Milas credits Christensen and Rolling Meadows offensive coordinator Steve Kolodziej for sharpening his skills and teammate Checchin for helping to change his attitude and approach to the 2011 season.

"I learned to be a leader, to make all the throws, how to warm up, proper footwork," he said about working with Christensen. "And Artie always tells me that I was too uptight as a sophomore, that I didn't feel as if I belonged on the varsity. Now he tells me to have fun."

He hopes college recruiters who haven't heard about him will look at his film against York, to check out what he describes as "my most memorable throw."

"It was fourth down and 15 and we never had run a slot post play before," Milas explained. "I threw a 20-yarder to Gunderson on a post across the middle. He cleared the linebacker and got to the one-yard-line for first down. We scored and won the game. It showed my accuracy, knowing what the coverage was and what I had there.

"Nobody knew who I was four weeks ago. Now I am making progress and doing everything I can to be recruited. I hope people will notice me. I hurt my arm in baseball and took two months off from throwing. So I plan to work harder in the off-season. I can be twice as good as I am."

Crawford comes up big for 250th win

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AP

Crawford comes up big for 250th win

Corey Crawford captured a coveted goalie milestone with another solid performance in a 2-1 shootout victory for the Blackhawks on Friday in New Jersey. The Hawks (12-12-5) beat the Atlantic division-leading Bruins 4-3 in overtime in Boston with Robin Lehner in net on Thursday before playing the Devils, last in the Metropolitan, Friday with Crawford starting. 

"It's important to try to climb back up in the standings," Crawford said following the game. "We had a few tough games, it seems like it's been pretty streaky the first quarter of the season, but when we're playing well I think we're pretty tough to beat. We just got to try to find that game as much as possible. 

"But that was obviously a big win to start it and against one of the best teams in the league (the Bruins) and having a big lead too, going late into the third period, and then a team that's a little bit lower in the standings (the Devils), but you still have to come out hard and play, no games are easy. It was pretty competitive out there but it's nice to find a way to win."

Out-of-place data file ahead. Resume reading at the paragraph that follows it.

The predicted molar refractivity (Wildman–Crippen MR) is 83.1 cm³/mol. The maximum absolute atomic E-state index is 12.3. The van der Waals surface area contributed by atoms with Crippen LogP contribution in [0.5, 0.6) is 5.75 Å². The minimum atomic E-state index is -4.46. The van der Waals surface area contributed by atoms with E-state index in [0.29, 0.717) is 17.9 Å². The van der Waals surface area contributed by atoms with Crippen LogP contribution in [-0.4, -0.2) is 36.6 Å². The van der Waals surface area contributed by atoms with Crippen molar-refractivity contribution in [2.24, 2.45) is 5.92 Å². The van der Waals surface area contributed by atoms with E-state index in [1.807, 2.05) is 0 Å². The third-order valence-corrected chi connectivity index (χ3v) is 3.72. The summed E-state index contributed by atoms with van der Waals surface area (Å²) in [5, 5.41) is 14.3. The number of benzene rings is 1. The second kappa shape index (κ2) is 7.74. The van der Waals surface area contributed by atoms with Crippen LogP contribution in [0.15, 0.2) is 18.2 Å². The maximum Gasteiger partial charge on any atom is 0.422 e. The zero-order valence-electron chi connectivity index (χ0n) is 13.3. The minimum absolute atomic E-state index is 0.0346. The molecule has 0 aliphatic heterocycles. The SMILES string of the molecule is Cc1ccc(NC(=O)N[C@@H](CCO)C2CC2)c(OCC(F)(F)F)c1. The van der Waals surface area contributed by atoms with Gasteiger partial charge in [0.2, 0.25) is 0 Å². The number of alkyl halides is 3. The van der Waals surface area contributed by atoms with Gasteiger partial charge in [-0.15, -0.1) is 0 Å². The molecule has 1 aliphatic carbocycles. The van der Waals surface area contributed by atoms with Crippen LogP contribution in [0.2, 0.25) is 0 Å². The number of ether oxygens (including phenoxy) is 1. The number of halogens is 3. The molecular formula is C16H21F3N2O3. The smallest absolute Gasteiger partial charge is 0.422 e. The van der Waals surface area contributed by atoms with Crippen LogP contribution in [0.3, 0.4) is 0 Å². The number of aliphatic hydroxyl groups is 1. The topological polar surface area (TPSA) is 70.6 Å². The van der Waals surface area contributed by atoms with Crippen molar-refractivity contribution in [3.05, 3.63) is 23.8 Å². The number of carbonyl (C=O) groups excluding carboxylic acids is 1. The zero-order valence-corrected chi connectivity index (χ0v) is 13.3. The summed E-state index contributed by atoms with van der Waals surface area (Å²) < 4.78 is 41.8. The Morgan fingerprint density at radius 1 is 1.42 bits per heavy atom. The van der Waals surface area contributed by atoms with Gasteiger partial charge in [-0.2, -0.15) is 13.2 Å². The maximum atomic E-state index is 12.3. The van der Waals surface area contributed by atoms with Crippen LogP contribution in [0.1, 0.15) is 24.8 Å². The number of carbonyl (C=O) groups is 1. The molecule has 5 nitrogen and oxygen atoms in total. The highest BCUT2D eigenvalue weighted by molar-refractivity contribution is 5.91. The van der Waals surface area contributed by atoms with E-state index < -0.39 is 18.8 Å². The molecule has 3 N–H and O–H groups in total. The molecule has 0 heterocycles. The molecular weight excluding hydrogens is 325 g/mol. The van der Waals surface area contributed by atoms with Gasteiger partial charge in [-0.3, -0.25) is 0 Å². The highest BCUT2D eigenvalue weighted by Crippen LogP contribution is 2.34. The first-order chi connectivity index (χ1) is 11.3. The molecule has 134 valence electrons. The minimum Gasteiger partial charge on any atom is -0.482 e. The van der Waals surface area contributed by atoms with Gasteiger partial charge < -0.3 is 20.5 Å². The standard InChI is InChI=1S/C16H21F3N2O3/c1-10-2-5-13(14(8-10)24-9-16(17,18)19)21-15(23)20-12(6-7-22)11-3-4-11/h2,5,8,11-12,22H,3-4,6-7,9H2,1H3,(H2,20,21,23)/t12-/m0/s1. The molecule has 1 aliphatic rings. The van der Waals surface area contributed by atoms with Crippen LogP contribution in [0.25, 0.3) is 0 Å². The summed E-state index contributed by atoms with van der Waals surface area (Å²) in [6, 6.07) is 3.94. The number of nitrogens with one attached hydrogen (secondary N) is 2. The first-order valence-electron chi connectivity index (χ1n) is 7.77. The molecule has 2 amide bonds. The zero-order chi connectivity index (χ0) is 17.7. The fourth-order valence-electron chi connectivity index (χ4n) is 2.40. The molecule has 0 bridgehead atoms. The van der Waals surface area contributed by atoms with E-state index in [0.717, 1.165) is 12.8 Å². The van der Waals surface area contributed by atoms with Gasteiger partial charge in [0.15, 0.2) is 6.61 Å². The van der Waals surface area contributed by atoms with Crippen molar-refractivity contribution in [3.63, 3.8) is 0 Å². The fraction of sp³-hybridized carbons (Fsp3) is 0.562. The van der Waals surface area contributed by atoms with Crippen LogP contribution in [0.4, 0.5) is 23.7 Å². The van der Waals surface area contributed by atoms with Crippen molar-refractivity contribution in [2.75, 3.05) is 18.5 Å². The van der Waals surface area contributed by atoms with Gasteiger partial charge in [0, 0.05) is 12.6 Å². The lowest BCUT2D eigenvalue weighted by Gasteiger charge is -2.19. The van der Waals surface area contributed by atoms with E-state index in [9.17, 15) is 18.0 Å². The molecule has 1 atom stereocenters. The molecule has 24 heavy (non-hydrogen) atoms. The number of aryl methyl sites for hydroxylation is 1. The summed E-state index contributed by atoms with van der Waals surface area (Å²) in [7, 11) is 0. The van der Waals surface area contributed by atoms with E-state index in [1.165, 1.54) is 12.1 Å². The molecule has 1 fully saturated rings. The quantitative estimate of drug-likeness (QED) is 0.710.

The two-time Stanley Cup champ saved 29 of 30 shots through overtime, including a Miles Wood breakaway with 11 seconds remaining in the second period and the game tied 1-1. He also stopped three of five New Jersey Devils shooters including Taylor Hall and 2019 No. 1 overall pick Jack Hughes in the shootout. 

Crawford became the 59th goalie in NHL history to record 250 wins. The 34-year-old is one of 13 active NHL goalies and just the third Hawks netminder to reach the milestone.

Crawford is 250-149-52 in 464 games with the Blackhawks and has 26 shutouts. 

Bulls provide more head-scratching moments down stretch of winnable game

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USA Today

Bulls provide more head-scratching moments down stretch of winnable game

The Warriors still have a dynasty when they play the Bulls. Forty percent of their victories are against coach Steve Kerr’s former employer.

And with a chance to win three games for the first time since February of last season, the Bulls came up small in the big moments yet again.

They failed to score a field goal the final 3 minutes, 35 seconds of a head-scratching 100-98 loss to the Warriors, managing just 15 points while getting outscored by eight in the final period.

On a night Zach LaVine did plenty right, the uber-confident guard made an unconventional decision at the end. With the Bulls down two, he waved off a Wendell Carter Jr. screen and went for the win, missing a 3-pointer that he rose to take with 3.3 seconds left.

Both LaVine and coach Jim Boylen offered plausible explanations for the isolation, saying they didn’t want perennial Defensive Player of the Year candidate Draymond Green switching on to LaVine in a pick-and-roll. However, Boylen did concede “the timing of it maybe could be better” since most teams try to give themselves a chance at a tip-in or putback off a miss in those situations.